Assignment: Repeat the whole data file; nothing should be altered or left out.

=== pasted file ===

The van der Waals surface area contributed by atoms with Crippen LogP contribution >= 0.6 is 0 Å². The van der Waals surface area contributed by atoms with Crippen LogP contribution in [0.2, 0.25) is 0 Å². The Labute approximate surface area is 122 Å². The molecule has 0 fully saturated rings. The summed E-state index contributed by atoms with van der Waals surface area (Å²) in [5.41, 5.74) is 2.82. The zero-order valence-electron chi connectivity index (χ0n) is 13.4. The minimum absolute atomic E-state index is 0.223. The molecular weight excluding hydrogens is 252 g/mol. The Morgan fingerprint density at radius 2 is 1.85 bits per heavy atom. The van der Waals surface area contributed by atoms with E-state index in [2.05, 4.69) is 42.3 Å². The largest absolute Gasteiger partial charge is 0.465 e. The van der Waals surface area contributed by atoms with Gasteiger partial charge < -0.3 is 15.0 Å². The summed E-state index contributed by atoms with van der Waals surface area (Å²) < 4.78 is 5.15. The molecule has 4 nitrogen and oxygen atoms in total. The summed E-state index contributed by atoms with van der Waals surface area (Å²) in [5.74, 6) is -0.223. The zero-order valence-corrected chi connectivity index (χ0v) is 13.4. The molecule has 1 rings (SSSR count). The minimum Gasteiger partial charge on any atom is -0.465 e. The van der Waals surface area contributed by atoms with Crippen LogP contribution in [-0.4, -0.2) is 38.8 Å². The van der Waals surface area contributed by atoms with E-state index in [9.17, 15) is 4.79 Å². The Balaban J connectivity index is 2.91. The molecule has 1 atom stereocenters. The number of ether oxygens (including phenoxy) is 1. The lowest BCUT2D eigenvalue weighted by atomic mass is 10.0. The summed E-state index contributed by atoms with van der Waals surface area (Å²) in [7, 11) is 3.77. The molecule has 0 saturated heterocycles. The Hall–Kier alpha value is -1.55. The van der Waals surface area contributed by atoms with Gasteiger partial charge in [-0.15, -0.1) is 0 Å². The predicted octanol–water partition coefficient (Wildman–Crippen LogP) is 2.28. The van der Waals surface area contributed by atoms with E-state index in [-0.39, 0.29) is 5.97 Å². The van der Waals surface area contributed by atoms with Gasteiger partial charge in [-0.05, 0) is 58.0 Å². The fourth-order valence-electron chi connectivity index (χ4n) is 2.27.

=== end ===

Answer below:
The van der Waals surface area contributed by atoms with Crippen LogP contribution >= 0.6 is 0 Å². The van der Waals surface area contributed by atoms with Crippen LogP contribution in [0.2, 0.25) is 0 Å². The Labute approximate surface area is 122 Å². The molecule has 0 fully saturated rings. The summed E-state index contributed by atoms with van der Waals surface area (Å²) in [5.41, 5.74) is 2.82. The zero-order valence-electron chi connectivity index (χ0n) is 13.4. The minimum absolute atomic E-state index is 0.223. The molecular weight excluding hydrogens is 252 g/mol. The Morgan fingerprint density at radius 2 is 1.85 bits per heavy atom. The van der Waals surface area contributed by atoms with E-state index in [2.05, 4.69) is 42.3 Å². The largest absolute Gasteiger partial charge is 0.465 e. The van der Waals surface area contributed by atoms with Gasteiger partial charge < -0.3 is 15.0 Å². The summed E-state index contributed by atoms with van der Waals surface area (Å²) < 4.78 is 5.15. The molecule has 4 nitrogen and oxygen atoms in total. The summed E-state index contributed by atoms with van der Waals surface area (Å²) in [5.74, 6) is -0.223. The zero-order valence-corrected chi connectivity index (χ0v) is 13.4. The molecule has 1 rings (SSSR count). The minimum Gasteiger partial charge on any atom is -0.465 e. The van der Waals surface area contributed by atoms with Crippen LogP contribution in [-0.4, -0.2) is 38.8 Å². The van der Waals surface area contributed by atoms with E-state index in [9.17, 15) is 4.79 Å². The Balaban J connectivity index is 2.91. The molecule has 1 atom stereocenters. The number of ether oxygens (including phenoxy) is 1. The lowest BCUT2D eigenvalue weighted by atomic mass is 10.0. The summed E-state index contributed by atoms with van der Waals surface area (Å²) in [7, 11) is 3.77. The molecule has 0 saturated heterocycles. The Hall–Kier alpha value is -1.55. The van der Waals surface area contributed by atoms with Gasteiger partial charge in [-0.15, -0.1) is 0 Å². The predicted octanol–water partition coefficient (Wildman–Crippen LogP) is 2.28. The van der Waals surface area contributed by atoms with E-state index in [-0.39, 0.29) is 5.97 Å². The van der Waals surface area contributed by atoms with Gasteiger partial charge in [-0.05, 0) is 58.0 Å². The fourth-order valence-electron chi connectivity index (χ4n) is 2.27.